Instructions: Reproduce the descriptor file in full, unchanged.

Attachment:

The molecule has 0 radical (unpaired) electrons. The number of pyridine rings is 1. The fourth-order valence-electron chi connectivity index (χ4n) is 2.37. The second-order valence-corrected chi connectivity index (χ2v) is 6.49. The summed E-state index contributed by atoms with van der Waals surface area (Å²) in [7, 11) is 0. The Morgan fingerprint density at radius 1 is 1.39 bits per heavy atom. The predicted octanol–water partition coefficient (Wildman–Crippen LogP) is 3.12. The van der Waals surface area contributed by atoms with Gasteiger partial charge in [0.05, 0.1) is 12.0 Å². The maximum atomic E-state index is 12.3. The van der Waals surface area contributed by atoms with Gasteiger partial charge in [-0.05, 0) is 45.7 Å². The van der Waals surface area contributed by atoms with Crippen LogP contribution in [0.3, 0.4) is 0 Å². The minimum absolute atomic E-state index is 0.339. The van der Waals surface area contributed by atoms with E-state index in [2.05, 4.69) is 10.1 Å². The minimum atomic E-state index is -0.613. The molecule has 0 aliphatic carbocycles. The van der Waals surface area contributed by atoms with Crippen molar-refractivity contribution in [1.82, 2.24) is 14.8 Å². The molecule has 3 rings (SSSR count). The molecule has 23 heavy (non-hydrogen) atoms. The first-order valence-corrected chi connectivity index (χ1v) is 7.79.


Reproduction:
The molecule has 0 radical (unpaired) electrons. The number of pyridine rings is 1. The fourth-order valence-electron chi connectivity index (χ4n) is 2.37. The second-order valence-corrected chi connectivity index (χ2v) is 6.49. The summed E-state index contributed by atoms with van der Waals surface area (Å²) in [7, 11) is 0. The Morgan fingerprint density at radius 1 is 1.39 bits per heavy atom. The predicted octanol–water partition coefficient (Wildman–Crippen LogP) is 3.12. The van der Waals surface area contributed by atoms with Gasteiger partial charge in [0.05, 0.1) is 12.0 Å². The maximum atomic E-state index is 12.3. The van der Waals surface area contributed by atoms with Gasteiger partial charge in [-0.05, 0) is 45.7 Å². The van der Waals surface area contributed by atoms with Crippen LogP contribution in [0.3, 0.4) is 0 Å². The minimum absolute atomic E-state index is 0.339. The van der Waals surface area contributed by atoms with E-state index in [2.05, 4.69) is 10.1 Å². The minimum atomic E-state index is -0.613. The molecule has 0 aliphatic carbocycles. The van der Waals surface area contributed by atoms with Crippen molar-refractivity contribution in [1.82, 2.24) is 14.8 Å². The molecule has 3 rings (SSSR count). The molecule has 23 heavy (non-hydrogen) atoms. The first-order valence-corrected chi connectivity index (χ1v) is 7.79.